FC Dallas soccer game will be the first major league sports event played in front of a crowd since pandemic
Despite the state recently experiencing a surge in coronavirus cases, Toyota Stadium in Frisco, Texas, will play host Wednesday to the first Major League Soccer game of the season with fans in attendance.
edition.cnn.com
What Kamala Harris Means for Immigrant Americans
As the daughter of two immigrants, she’s already a powerful symbol. She could be even more.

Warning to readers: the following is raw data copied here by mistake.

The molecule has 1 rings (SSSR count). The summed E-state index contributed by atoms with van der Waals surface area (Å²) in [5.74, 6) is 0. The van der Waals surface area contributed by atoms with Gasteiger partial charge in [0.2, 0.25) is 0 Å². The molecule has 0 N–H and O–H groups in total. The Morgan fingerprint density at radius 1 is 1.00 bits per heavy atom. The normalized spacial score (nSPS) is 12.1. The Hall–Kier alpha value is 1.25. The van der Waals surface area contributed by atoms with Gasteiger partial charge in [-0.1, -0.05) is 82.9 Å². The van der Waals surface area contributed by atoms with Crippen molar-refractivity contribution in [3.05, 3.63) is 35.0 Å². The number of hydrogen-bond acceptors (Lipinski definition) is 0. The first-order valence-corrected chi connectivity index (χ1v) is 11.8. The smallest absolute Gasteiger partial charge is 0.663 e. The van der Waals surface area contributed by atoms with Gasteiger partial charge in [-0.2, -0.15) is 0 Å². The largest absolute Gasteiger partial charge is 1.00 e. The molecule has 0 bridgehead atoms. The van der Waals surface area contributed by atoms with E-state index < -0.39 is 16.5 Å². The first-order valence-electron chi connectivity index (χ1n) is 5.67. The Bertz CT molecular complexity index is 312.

slate.com
Coronavirus is forcing many women and non-white workers to retire
Nearly 12% of older female workers of color have left the U.S. labor force since March, compared to 5% of white men.
cbsnews.com
Man commits suicide in Brooklyn Sears parking lot
A man committed suicide in the parking lot of a Sears in Brooklyn, police said Wednesday. The man, whose name and age was not yet confirmed by cops, was found by a passerby in the parking lot of the Flatbush store near Bedford Avenue And Beverley Road just before 9 a.m., cops said. A gun...
nypost.com
Netflix soured the live-action remake of Avatar: The Last Airbender, its showrunners say